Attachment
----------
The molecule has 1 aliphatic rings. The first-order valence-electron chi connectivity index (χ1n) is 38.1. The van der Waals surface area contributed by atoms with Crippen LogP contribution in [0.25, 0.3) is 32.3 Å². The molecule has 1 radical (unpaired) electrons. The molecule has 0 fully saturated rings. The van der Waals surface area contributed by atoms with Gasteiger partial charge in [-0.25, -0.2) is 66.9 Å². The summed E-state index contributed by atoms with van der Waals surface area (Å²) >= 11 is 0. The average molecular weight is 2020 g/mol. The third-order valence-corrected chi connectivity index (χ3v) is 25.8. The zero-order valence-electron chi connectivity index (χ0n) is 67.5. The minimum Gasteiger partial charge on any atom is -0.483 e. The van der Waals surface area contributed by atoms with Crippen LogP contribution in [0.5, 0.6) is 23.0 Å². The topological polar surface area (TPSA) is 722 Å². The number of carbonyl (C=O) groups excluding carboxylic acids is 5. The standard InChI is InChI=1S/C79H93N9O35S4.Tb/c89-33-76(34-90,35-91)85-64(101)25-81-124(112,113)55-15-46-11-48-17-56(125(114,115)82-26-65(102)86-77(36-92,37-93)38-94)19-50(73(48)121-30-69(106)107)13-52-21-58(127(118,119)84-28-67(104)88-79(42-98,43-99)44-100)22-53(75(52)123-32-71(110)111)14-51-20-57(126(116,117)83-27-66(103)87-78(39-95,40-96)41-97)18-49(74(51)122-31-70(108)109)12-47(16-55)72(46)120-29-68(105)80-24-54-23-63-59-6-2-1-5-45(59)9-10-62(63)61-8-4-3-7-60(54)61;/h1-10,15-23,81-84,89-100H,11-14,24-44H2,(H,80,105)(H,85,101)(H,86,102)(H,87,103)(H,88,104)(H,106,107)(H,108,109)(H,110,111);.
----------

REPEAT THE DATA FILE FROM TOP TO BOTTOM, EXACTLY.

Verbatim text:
The molecule has 1 aliphatic rings. The first-order valence-electron chi connectivity index (χ1n) is 38.1. The van der Waals surface area contributed by atoms with Crippen LogP contribution in [0.25, 0.3) is 32.3 Å². The molecule has 1 radical (unpaired) electrons. The molecule has 0 fully saturated rings. The van der Waals surface area contributed by atoms with Gasteiger partial charge in [-0.25, -0.2) is 66.9 Å². The summed E-state index contributed by atoms with van der Waals surface area (Å²) >= 11 is 0. The average molecular weight is 2020 g/mol. The third-order valence-corrected chi connectivity index (χ3v) is 25.8. The zero-order valence-electron chi connectivity index (χ0n) is 67.5. The minimum Gasteiger partial charge on any atom is -0.483 e. The van der Waals surface area contributed by atoms with Crippen LogP contribution in [0.5, 0.6) is 23.0 Å². The topological polar surface area (TPSA) is 722 Å². The number of carbonyl (C=O) groups excluding carboxylic acids is 5. The standard InChI is InChI=1S/C79H93N9O35S4.Tb/c89-33-76(34-90,35-91)85-64(101)25-81-124(112,113)55-15-46-11-48-17-56(125(114,115)82-26-65(102)86-77(36-92,37-93)38-94)19-50(73(48)121-30-69(106)107)13-52-21-58(127(118,119)84-28-67(104)88-79(42-98,43-99)44-100)22-53(75(52)123-32-71(110)111)14-51-20-57(126(116,117)83-27-66(103)87-78(39-95,40-96)41-97)18-49(74(51)122-31-70(108)109)12-47(16-55)72(46)120-29-68(105)80-24-54-23-63-59-6-2-1-5-45(59)9-10-62(63)61-8-4-3-7-60(54)61;/h1-10,15-23,81-84,89-100H,11-14,24-44H2,(H,80,105)(H,85,101)(H,86,102)(H,87,103)(H,88,104)(H,106,107)(H,108,109)(H,110,111);.